The Chicago Mercantile Exchange has a four-pronged plan: (1) continue working on AUDIT for CTI Type 1 trades; (2) work with the Chicago Board Options Exchange on a pilot program using CBOE's hand-held order entry system; (3) explore off-the-shelf hand-held technology; and (4) consider allowing other hand-held systems to be used on the exchange floor.
Even though efforts to develop a hand-held electronic trading card have hit a snag, at least for the time being, it is important to note that the exchanges have made many significant improvements under the FTPA's good faith standard. The Commission tested the performance of the exchange systems and made various recommendations for additional improvements to address specific weaknesses of each system. Many of these recommendations were aimed at capturing additional timing and sequencing data, since data-intensive audit trail systems generally perform better.
The CBOT and the CME adopted most, but not all, of the Commission's recommendations. The Commission plans to conduct a further test some time in February to determine whether the enhancements the two Chicago exchanges did make are sufficient to demonstrate good faith compliance with the FTPA standards. Should the exchanges fail the follow-up audit trail test, the Commission has a wide range of potential responses open to it, including: (1) further jawboning; (2) requiring additional changes to exchange audit trail systems; (3) declining to approve new contract applications; (4) imposing dual trading restrictions; or even (5) bringing an enforcement action.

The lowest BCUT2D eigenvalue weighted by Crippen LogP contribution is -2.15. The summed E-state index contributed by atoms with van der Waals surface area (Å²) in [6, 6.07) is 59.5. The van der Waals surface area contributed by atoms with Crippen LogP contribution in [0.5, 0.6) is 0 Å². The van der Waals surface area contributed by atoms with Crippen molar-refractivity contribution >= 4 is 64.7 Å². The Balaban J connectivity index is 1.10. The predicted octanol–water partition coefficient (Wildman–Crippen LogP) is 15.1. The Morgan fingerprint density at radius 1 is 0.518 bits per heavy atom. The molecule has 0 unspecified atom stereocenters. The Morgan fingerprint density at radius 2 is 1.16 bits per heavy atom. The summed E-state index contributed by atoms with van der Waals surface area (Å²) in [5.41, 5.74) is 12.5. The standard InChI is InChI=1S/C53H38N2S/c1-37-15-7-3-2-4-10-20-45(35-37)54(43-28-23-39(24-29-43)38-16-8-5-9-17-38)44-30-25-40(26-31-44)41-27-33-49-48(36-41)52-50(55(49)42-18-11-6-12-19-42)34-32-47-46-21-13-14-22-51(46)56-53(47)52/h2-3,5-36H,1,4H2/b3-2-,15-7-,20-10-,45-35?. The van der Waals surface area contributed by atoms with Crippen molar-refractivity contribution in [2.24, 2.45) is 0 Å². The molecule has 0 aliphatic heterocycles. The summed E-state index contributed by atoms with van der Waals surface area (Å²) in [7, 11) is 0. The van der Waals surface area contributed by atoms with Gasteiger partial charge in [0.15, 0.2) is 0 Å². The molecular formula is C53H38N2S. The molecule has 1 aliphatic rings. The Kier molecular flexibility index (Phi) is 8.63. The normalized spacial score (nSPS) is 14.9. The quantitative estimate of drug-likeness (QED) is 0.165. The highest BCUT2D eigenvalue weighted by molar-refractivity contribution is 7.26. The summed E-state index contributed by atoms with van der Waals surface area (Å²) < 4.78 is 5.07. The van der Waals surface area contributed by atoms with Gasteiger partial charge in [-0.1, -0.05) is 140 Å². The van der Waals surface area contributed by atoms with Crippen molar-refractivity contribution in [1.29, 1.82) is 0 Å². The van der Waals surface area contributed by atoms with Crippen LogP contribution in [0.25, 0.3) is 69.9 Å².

Agricultural Trade Options
After Congress lifted the statutory ban on agricultural commodity options in 1982, the Commission acted quickly to permit exchange-traded agricultural options. However, it left in place the pre-existing ban on off-exchange agricultural "trade options." In recent years, proposed changes in federal farm programs that would eliminate the government safety net -- combined with increasing global competition and other factors -- have created a need for more sophisticated risk management tools. However, as elevators, processors and producers seek to develop new types of forward contracts to meet today's competitive pressures, they find themselves pushing the edge of the envelope regarding the CFTC ban on off-exchange agricultural trade options. If an innovative contract should cross the line, to become, arguably, an illegal ag trade option, a party who stands to lose money on the deal could seize upon that legal uncertainty as an excuse for walking away from their obligations under the contract. The potential for market disruption is obvious.